3 Poems by Allison Grayhurst; photo by Bea Garth

"Rooster Rock Beach: Walking Back," photo by Bea Garth, copyright 2017

“Rooster Rock Beach: Walking Back,” photo by Bea Garth, copyright 2017

Five Days

by Allison Grayhurst, copyright 2017

Five days without belief,
lost like a pebble tossed into
a deep stream.
My prayers have turned grey, culled by
despair – there but not really there.
Every ghost has come in, crowding
my upper floors. In the wastebins, in the filing cabinets,
my hands have been scraped
and there they fell – two dead weights,
lacking the strength to be lifted.
Like something left out
of the fridge for too long, my taste has
been tainted. God is a soft echo in the open air.
I hear words, but words I cannot formulate
or beckon to come near.
Five sunsets in black and white.
Five days to give in and die or to hold tight
to the thread string, the little string, the are-you-there?-string,
to hold on and commit to never return here
for all my days remaining.


Because of You

by Allison Grayhurst, copyright 2017

It was the music I always craved,
but dreams were not marked down,
and love was dark as drawn curtains.
But because of you I lived. Because of you
I drank the venom and cure at once.
Because your hand pressed against my
forehead, I learned the strength of my voice.
I learned to dive into the lava-pit of grief and rise
changed, resolved.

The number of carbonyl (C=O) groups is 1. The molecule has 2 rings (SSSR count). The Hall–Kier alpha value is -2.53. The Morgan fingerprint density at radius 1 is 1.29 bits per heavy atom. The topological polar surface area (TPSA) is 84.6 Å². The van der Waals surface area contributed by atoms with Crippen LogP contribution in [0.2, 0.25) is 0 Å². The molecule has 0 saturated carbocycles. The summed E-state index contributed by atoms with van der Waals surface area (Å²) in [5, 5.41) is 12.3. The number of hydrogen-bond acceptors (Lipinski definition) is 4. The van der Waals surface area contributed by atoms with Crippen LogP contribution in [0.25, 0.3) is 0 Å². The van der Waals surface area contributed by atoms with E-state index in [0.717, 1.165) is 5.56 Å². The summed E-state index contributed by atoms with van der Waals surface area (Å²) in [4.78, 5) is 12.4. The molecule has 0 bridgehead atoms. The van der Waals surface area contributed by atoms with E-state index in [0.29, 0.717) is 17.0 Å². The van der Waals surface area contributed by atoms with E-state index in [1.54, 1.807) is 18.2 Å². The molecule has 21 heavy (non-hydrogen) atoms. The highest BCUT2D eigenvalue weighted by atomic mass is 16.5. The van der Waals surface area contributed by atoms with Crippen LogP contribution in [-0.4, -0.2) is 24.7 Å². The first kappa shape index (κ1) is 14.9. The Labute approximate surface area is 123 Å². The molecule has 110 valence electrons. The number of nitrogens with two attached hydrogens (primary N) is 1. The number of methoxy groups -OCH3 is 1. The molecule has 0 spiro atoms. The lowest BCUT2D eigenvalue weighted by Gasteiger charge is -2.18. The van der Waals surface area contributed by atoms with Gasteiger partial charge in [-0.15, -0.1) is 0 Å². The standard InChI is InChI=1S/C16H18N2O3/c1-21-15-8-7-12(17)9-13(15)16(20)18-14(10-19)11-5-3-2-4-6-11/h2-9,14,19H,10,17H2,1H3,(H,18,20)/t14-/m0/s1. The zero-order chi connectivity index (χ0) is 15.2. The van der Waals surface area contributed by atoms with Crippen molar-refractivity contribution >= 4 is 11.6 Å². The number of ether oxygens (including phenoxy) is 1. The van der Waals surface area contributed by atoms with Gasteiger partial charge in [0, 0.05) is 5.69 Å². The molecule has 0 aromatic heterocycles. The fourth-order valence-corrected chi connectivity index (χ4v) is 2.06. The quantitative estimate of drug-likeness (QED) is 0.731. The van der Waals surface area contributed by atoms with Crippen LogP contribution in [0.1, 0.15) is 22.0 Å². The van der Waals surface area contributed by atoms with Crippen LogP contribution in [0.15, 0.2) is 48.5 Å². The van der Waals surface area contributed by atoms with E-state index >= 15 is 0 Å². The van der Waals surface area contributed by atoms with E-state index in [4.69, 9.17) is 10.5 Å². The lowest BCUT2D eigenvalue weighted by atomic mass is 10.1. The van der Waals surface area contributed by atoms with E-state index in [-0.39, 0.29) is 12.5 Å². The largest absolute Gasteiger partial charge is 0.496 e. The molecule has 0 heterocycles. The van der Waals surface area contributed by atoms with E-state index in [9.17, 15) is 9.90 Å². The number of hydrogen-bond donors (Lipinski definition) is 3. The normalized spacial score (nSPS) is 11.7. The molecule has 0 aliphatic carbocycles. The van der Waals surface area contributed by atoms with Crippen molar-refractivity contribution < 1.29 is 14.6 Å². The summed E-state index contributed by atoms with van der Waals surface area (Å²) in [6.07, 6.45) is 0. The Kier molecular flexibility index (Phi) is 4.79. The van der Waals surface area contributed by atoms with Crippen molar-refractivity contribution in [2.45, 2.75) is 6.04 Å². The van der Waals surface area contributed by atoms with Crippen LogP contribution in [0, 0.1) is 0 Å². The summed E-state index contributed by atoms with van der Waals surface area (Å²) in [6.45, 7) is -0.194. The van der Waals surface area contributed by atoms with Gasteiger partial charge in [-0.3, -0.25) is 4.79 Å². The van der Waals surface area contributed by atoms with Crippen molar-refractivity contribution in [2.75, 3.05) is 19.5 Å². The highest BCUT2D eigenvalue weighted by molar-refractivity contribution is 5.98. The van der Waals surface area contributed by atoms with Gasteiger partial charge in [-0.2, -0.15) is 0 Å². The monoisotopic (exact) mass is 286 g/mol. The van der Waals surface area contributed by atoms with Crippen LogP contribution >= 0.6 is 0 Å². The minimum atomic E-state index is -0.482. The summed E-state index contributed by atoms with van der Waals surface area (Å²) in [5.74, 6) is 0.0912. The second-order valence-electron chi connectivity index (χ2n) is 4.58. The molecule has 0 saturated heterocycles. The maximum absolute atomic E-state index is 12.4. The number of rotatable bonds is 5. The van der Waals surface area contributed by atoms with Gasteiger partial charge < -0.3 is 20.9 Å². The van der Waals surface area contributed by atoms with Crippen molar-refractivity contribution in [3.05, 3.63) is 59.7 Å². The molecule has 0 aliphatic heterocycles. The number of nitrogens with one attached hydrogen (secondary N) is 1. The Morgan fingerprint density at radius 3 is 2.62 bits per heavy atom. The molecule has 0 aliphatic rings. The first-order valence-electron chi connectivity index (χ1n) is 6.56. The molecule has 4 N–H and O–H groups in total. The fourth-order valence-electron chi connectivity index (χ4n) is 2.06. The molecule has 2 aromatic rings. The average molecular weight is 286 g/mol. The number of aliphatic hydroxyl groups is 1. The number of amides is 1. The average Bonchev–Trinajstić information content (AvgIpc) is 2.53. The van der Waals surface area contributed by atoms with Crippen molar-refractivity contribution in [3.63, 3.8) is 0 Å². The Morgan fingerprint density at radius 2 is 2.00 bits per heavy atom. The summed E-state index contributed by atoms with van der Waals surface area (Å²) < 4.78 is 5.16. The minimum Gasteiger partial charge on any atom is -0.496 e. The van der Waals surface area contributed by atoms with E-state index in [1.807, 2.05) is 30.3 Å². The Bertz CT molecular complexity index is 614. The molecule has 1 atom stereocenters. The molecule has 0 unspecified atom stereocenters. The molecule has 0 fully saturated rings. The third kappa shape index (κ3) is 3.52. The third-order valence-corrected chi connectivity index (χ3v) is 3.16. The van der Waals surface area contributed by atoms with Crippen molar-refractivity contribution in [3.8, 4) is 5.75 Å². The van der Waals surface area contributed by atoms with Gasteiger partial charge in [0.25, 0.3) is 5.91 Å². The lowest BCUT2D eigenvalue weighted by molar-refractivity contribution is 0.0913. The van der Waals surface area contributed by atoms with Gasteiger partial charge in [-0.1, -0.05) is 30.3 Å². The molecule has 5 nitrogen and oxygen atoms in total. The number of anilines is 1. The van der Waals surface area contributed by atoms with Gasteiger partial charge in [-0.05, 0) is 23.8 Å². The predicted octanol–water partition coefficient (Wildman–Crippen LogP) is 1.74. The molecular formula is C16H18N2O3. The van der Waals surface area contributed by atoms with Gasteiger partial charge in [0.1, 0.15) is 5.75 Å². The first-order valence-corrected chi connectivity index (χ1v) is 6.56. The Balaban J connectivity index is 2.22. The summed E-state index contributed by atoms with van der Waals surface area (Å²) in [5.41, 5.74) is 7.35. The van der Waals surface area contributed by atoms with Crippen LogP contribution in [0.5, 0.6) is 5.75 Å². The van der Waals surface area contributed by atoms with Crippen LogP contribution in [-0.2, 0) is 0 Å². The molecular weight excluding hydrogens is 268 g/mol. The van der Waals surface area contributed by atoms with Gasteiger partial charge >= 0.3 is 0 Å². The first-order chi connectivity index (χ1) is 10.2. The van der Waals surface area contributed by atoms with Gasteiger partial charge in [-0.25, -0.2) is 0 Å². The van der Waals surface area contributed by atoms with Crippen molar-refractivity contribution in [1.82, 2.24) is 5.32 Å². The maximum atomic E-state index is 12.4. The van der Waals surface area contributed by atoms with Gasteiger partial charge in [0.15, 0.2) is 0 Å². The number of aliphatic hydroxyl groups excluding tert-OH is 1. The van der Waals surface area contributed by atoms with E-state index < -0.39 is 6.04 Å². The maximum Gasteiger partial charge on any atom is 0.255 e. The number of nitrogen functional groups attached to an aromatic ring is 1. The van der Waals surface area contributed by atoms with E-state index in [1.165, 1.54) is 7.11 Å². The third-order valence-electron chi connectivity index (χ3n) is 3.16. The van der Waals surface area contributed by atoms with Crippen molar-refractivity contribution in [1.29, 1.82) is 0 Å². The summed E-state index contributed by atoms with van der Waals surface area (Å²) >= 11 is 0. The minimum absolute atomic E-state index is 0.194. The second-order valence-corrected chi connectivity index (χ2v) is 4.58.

Because of your gifts in the summer months,
we made it through with only pennies in our jar
and vague promises in all closed drawers.
Because you loved us under the withered tree,
we found the nectar of our song.
Because you reached when we fell,
all the things we name as good
we now know abide in you. Faith
will warm the broken mother while cradling the weight
of her child.


Keep On Moving

by Allison Grayhurst, copyright 2017

It is not over
though the wood is wedded to the ground.
It is not over when we rise
to find a flood around our house
and see the empty schoolbus.
There are miracles that fill the barren fields,
and in the slaughteryard
somehow God must give love.
Sex has lost its purity and starlight has
slipped far below the waves.
But still the goal is to be consciously free,
to be the truth we were given.
The goal is to let other people’s thoughts die to our own,
to befriend the ever tightening noose of time.
It is hard to travel free of ghosts,
integrated as the sky.
It is hard as the stones we pocket and the secrets
we carry into our sleep, holding
our entrance into the coming day.


Bio: Allison Grayhurst is a member of the League of Canadian Poets. Three times nominated for Sundress Publications “Best of the Net” 2015, she has over 1100 poems published in over 430 international journals. She has sixteen published books of poetry, seven collections and nine chapbooks. She lives in Toronto with her family. She is a vegan. She also sculpts, working with clay; www.allisongrayhurst.com

Some of the places her work has appeared in include Parabola (Alone & Together print issue summer 2012); Elephant Journal; Literary Orphans; Blue Fifth Review; The American Aesthetic; The Brooklyn Voice; Agave Magazine; JuxtaProse Literary Magazine, Drunk Monkeys; Now Then Manchester; South Florida Arts Journal; Gris-Gris; The Muse – An International Journal of Poetry, Storm Cellar, morphrog (sister publication of Frogmore Papers); New Binary Press Anthology; etc.

Bio: Bea Garth is editor for Eos the Creative Context, as well as a feminist artist and poet. She feels its important for humanity to create a new, more nurturing paradigm in contradiction to the ecological ravages brought on by uncontrolled capitalism.  Bea is also the new webmaster for the Oregon Women’s Caucus for Art (http://oregonwca.org). To find out more about her personal art and poetry, see her site at: https://bgarthart.com


Categories: photo by Bea Garth, poetry by Allison Grayhurst

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